Wednesday, May 22, 2013
Wednesday, 7 June 2006 - 12:00am
If your child was seriously ill, what would you do to get them the care they need? Ask that question to a parent and they’ll tell you: Anything and everything. Here in Ontario, most parents will never have to answer that tough question. In Canada, we have medicare, which guarantees high-quality public health care to every man, woman, and child—regardless of financial situation.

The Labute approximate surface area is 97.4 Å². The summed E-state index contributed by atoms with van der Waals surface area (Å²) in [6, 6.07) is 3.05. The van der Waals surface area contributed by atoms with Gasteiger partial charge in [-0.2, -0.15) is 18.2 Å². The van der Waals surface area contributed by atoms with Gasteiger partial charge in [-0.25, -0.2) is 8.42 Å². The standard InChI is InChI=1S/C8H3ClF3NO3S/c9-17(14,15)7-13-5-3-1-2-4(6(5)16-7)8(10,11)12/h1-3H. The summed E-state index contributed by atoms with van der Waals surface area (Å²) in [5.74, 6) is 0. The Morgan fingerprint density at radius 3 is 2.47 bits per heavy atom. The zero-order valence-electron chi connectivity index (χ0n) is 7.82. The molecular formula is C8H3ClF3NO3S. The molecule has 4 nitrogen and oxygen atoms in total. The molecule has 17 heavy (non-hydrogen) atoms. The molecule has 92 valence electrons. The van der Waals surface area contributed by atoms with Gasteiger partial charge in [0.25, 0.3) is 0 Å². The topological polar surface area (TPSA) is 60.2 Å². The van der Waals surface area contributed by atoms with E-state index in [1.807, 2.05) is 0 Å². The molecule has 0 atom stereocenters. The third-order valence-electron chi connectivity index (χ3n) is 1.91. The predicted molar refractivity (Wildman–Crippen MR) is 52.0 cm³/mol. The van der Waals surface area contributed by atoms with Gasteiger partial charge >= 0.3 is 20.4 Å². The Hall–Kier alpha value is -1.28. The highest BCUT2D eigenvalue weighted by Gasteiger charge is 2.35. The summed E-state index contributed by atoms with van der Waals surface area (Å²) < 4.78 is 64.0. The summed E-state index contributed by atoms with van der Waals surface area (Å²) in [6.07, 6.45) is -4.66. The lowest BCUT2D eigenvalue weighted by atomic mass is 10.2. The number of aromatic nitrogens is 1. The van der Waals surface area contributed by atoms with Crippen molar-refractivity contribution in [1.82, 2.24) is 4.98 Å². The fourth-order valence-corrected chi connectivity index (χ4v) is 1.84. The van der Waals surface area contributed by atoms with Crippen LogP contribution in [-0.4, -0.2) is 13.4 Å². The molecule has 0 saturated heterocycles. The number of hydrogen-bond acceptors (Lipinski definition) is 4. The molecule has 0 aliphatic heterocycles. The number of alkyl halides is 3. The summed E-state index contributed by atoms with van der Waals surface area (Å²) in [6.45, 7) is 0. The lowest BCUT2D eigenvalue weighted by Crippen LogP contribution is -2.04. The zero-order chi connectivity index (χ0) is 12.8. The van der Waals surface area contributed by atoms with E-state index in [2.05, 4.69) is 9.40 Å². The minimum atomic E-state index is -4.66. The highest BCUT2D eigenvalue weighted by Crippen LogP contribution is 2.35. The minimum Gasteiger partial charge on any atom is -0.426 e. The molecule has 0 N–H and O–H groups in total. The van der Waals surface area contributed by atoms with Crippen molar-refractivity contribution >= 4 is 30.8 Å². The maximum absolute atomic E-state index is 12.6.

Regrettably, though, some kids fall through the cracks. Care for some health conditions isn’t covered by the provincial health plan. If parents want to get their kids treatment, they have to pay for it out of their own pockets. A troubling example of the kind of pay-your-own-way health care that’s on the grow here in Ontario is the story of autistic children and their families. Autism is a complex developmental disability that results from a neurological disorder that affects the functioning of the brain. Autism impacts the typical development of the brain in the areas of social interaction and communication skills. Children and adults with autism typically have difficulties in verbal and non-verbal communication, social interactions, and leisure or play activities. They find it hard to communicate with others and relate to the outside world. An estimated 20,000 Ontarians have autism. While there is no known cure for autism, there are very effective treatments that help children with the disorder lead normal lives. While every child is different, and no one treatment works for everyone, one of the best, most successful treatments out there is Intensive Behavioural Intervention (IBI) therapy. The problem with IBI therapy is that it is very expensive—it can cost up to $40,000 per year per child for the treatment. What’s worse is that the wait lists for provincially-funded IBI are long, meaning children can wait many months—or even years—before being assessed and then finally accessing treatment. Many parents—recognizing the importance of introducing IBI to their autistic children as early as possible—have opted to pay out of their own pockets. For low- and modest-income people, that's too much to afford. For many parents, getting autistic kids the medically-necessary treatment they need means endless fundraising, drained savings, and spiralling deep into debt. Stacey Haley, of Bowmanville, Ont., is one of many parents with a dilemma. She is being forced to choose between the love of her three-year-old autistic twins, Owen and Will, and between the province she loves. She simply can’t afford the high cost of the care her kids need. So she’s making the painful decision to move to Alberta, where services for her kids are much better. During the last election, Dalton McGuinty promised to make life better for autistic children and their families. He vowed to abolish unfair and discriminatory government cut-off practices, and guaranteed IBI treatment to every child who needs it. Unfortunately, the premier broke his promise. Not only did he fail to guarantee treatment for autistic kids who need it, but he’s using public money to fight them in court—to deny them the treatment he promised. It doesn’t have to be this way. There is no reason Ontario has to make parents mortgage their homes to get their autistic kids the care they need. Dalton McGuinty should keep his promise to extend autism treatment to every child who needs it—and put a stop to the heart-breaking decisions our friends, family members, and neighbours whose kids have autism have to make every day.